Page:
You Are Not Going to be Plagiarized – Calm DOWN

I talk to a lot of writers. Online. At conferences. At bookfairs. Through social media. E.v.e.r.y.w.h.e.r.e. One thing I find myself answering a hundred million times a year is this: “If I put my pages online, or send them to a critique group, or send them to a beta reader….etc….how do I know they won’t be stolen?”

**I AM SPEAKING TO FICTION WRITERS** I want to clarify because I write fiction exclusively and can’t speak to the fear of having a non-fiction idea copied or stolen since that work is research and in my mind, much different than making stuff up.

Fiction writers: Once you begin to query agents and editors and have accumulated a personal stack of rejections taller than your youngest child, you will see that what I say is the truth….No one will steal your idea, get it published and make money all without you ever knowing.

Striving to find an agent is like climbing Everesst.

Working with your agent to sell the perfect, shiny manuscript is like flying to the moon – sans a ship.

It’s really quite pretentious to believe your work is so amazing, someone will read it, gasp from sheer luck to get their hands on such awesome, sign their name to it, snap up a sale and sell your work as their own. I mean….really.

Authors want to write their own book. They’re busy and preoccupied, not manuscript hunting.

Non-authors wouldn’t know where to begin to try to sell your manuscript or be out trolling social media looking for a script to steal.

Every time you hit “save” you’re time stamping your work. You can prove it was yours if ever you see your manuscript – which you can’t seem to sell, I guess, or you would have – on the NYT Best Sellers list.

Take a breath. Relax. It’s all good. Now, get out there and take advantage of beta readers and critique groups! They are mad-wonderful and will improve your writing not steal it.

 

For those of you still upset about someone stealing your idea, take a look at one of my posts on group-think or the hive mentality. It’s completely common for a hundred authors across American to work on a strikingly similar project at the same time and then query the same agent all during the same week. Totes typical. They can’t sue one another. It just happens. No theft, just humans being human, having thoughts about things.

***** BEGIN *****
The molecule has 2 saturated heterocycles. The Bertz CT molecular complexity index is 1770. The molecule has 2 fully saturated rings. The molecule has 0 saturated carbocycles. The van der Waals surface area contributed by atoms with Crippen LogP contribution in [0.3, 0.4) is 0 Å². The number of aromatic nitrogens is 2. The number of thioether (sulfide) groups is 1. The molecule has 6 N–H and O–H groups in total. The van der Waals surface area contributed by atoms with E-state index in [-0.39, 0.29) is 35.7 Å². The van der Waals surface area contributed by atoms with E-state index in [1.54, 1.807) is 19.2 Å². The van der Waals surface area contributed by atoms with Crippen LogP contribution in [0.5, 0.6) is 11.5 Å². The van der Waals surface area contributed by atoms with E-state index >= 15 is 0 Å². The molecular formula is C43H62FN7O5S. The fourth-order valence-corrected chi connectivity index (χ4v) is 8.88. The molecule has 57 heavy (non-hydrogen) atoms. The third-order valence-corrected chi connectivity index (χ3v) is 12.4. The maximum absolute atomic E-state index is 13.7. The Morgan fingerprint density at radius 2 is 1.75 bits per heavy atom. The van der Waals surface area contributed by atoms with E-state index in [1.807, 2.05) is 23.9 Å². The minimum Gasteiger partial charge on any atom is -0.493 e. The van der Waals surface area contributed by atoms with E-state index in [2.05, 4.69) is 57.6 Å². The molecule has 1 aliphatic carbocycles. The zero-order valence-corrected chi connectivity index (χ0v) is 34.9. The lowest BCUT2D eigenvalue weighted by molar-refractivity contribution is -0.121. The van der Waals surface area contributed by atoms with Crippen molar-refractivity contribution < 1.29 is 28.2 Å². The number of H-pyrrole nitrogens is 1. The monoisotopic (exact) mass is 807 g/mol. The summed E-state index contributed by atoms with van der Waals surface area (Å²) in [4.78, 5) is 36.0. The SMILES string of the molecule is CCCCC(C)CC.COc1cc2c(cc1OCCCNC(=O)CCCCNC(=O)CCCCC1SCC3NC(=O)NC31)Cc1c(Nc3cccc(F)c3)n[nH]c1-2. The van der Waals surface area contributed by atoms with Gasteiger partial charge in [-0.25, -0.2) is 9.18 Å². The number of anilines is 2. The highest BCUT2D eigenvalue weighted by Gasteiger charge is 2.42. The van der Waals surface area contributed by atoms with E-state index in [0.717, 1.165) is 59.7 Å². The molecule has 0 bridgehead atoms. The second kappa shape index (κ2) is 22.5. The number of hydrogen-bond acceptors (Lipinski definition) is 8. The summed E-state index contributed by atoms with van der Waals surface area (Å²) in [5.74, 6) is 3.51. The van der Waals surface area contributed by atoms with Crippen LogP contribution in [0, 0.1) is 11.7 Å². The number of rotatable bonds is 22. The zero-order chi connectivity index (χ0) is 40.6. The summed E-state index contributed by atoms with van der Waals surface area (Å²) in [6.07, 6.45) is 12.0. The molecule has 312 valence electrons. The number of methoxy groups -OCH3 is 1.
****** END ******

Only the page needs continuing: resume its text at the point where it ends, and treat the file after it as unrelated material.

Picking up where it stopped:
Now, go write something.

 

5 comments to You Are Not Going to be Plagiarized – Calm DOWN

  • I liked reading this and decided I wanted to receive you in my email. I looked around and didn’t see the Follow By Email gadget. Often in this day of information overload and things slipping through the cracks, I have found that people like to receive new posts in their email or they forget all about that great site that had great content. I suggest putting in the top right of your page. Just a suggestion. :)

    Peace,
    Morgan @StoryDam and @MDragonwillow

  • Julie Anne Lindsey

    Hi Morgan! I’m honored you’d want to receive my posts in your email! The button is at the top right corner with three curved lines and the word Posts. I guess it should say Subscribe….no one’s ever asked me about it. I’m glad you did. Thank you!

  • Great hearing and meeting you at the Western Reserve conference, Julie! The plagiarism paranoia I heard some bring up in breakout sessions was a shock to me. It felt so handcuffing to have a fear of someone stealing an idea to the point of not sending it out for feedback, chance a publishing…or maybe not even writing it at all. Ideas are recycled everywhere. I’ll read something and go, “oh, that’s a takeoff of Romeo and Juliet” or “yep, another apocalypse/end of the world tale.” What we bring as writers is our own unique voice and plot point spins on the themes. And you are right that someone (or lots of someones) could be working on something similar in another part of the world. None of that matters if we don’t write and get ours out there.

  • [...] Seth Godin explains why you need not worry about your writing being pirated. (Julie Anne Lindsey expressed a similar sentiment last month about plagiarism.) [...]

  • [...] Some fiction authors live in dread that they are going to be plagiarized. Julie Anne Lindsey say: You are not going to be plagiarized – calm down! [...]

Leave a Reply

  

  

  


*

You can use these HTML tags

<a href="" title=""> <abbr title=""> <acronym title=""> <b> <blockquote cite=""> <cite> <code> <del datetime=""> <em> <i> <q cite=""> <strike> <strong>